Research using GSECARS 13-IDD and XSD 3-IDB beamlines rules out possibility of a pure bridgmanite lower mantle composition.
The high-pressure equations of state for 13% Fe and Fe-free bridgmanite
are incorporated into an ideal lattice mixing model enabling the estimation
of thermophysical properties for a large range of ferrous iron compositions. Using this mixture model, we examine the range of plausible values in temperature composition space relevant to the deep mantle. Through this analysis, we demonstrate that there is no combination of temperature and composition capable of matching the Earth’s bulk properties near the base of the mantle, ruling out the possibility of a pure bridgmanite lower mantle composition. Furthermore, we explore the buoyancy properties of bridgmanite-dominated piles in the deep mantle, directly relevant to Large Low-Shear Velocity Provinces. Using plausibility arguments, we show that metastable bridgmanite domes are marginally possible, given our knowledge of the equation of state but represent a sensitive balance between iron content and temperature and are therefore unlikely. Instead,we find the passive chemical pile explanation more compelling, as it allows for a broad range of composition and temperature values in the deep mantle but may require external forces to sweep them into coherent structures.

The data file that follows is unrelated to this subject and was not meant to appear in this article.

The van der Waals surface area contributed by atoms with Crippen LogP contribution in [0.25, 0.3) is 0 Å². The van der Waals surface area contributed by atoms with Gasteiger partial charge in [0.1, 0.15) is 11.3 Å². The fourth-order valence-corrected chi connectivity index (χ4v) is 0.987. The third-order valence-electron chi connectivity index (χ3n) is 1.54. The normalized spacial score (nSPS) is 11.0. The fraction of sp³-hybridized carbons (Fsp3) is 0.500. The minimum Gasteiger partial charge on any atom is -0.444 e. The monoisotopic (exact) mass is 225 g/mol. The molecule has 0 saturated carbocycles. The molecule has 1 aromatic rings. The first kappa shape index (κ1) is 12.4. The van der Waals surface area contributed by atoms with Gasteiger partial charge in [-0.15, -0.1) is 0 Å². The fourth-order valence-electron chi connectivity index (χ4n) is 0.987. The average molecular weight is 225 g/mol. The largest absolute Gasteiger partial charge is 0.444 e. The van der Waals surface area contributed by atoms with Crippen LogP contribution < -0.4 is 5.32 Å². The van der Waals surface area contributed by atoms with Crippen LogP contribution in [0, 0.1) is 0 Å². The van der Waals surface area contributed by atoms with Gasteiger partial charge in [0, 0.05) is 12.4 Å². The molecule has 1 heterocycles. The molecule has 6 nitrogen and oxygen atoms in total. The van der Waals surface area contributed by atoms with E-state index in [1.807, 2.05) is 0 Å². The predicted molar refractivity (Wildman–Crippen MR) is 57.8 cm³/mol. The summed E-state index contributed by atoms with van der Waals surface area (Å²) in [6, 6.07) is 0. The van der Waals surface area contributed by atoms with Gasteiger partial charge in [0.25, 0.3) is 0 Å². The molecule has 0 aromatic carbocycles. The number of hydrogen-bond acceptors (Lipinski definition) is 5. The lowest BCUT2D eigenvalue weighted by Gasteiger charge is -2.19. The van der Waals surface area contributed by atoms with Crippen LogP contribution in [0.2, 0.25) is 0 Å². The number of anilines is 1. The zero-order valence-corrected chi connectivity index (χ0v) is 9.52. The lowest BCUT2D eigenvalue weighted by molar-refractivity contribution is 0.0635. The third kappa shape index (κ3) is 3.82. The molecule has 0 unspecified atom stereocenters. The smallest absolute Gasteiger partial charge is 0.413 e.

Aaron S. Wolf, Jennifer M. Jackson, Przemeslaw Dera and Vitali B. Prakapenka, “The Thermal Equation of State of (Mg, Fe)SiO3 Bridgmanite (perovskite) and Implications for Lower Mantle Structures,” Journal of Geophysical Research: Solid Earth, Vol. 120, Issue 11, pp. 7460–7489, November 2015, DOI: 10.1002/2015JB012108